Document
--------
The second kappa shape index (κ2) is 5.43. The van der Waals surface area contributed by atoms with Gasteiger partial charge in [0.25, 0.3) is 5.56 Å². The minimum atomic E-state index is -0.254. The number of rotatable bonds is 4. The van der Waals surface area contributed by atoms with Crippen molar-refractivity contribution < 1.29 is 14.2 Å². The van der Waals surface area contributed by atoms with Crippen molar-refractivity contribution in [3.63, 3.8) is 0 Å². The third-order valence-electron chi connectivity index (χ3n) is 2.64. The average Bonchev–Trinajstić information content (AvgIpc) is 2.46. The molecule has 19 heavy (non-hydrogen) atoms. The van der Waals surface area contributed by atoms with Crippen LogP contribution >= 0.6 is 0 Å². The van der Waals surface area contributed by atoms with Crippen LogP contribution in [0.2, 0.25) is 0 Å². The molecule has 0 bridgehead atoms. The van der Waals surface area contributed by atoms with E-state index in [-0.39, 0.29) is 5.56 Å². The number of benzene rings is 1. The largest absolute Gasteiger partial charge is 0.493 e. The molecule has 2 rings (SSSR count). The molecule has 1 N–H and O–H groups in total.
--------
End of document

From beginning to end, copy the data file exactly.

The second kappa shape index (κ2) is 5.43. The van der Waals surface area contributed by atoms with Gasteiger partial charge in [0.25, 0.3) is 5.56 Å². The minimum atomic E-state index is -0.254. The number of rotatable bonds is 4. The van der Waals surface area contributed by atoms with Crippen molar-refractivity contribution < 1.29 is 14.2 Å². The van der Waals surface area contributed by atoms with Crippen molar-refractivity contribution in [3.63, 3.8) is 0 Å². The third-order valence-electron chi connectivity index (χ3n) is 2.64. The average Bonchev–Trinajstić information content (AvgIpc) is 2.46. The molecule has 19 heavy (non-hydrogen) atoms. The van der Waals surface area contributed by atoms with Crippen LogP contribution >= 0.6 is 0 Å². The van der Waals surface area contributed by atoms with Crippen LogP contribution in [0.2, 0.25) is 0 Å². The molecule has 0 bridgehead atoms. The van der Waals surface area contributed by atoms with E-state index in [-0.39, 0.29) is 5.56 Å². The number of benzene rings is 1. The largest absolute Gasteiger partial charge is 0.493 e. The molecule has 2 rings (SSSR count). The molecule has 1 N–H and O–H groups in total.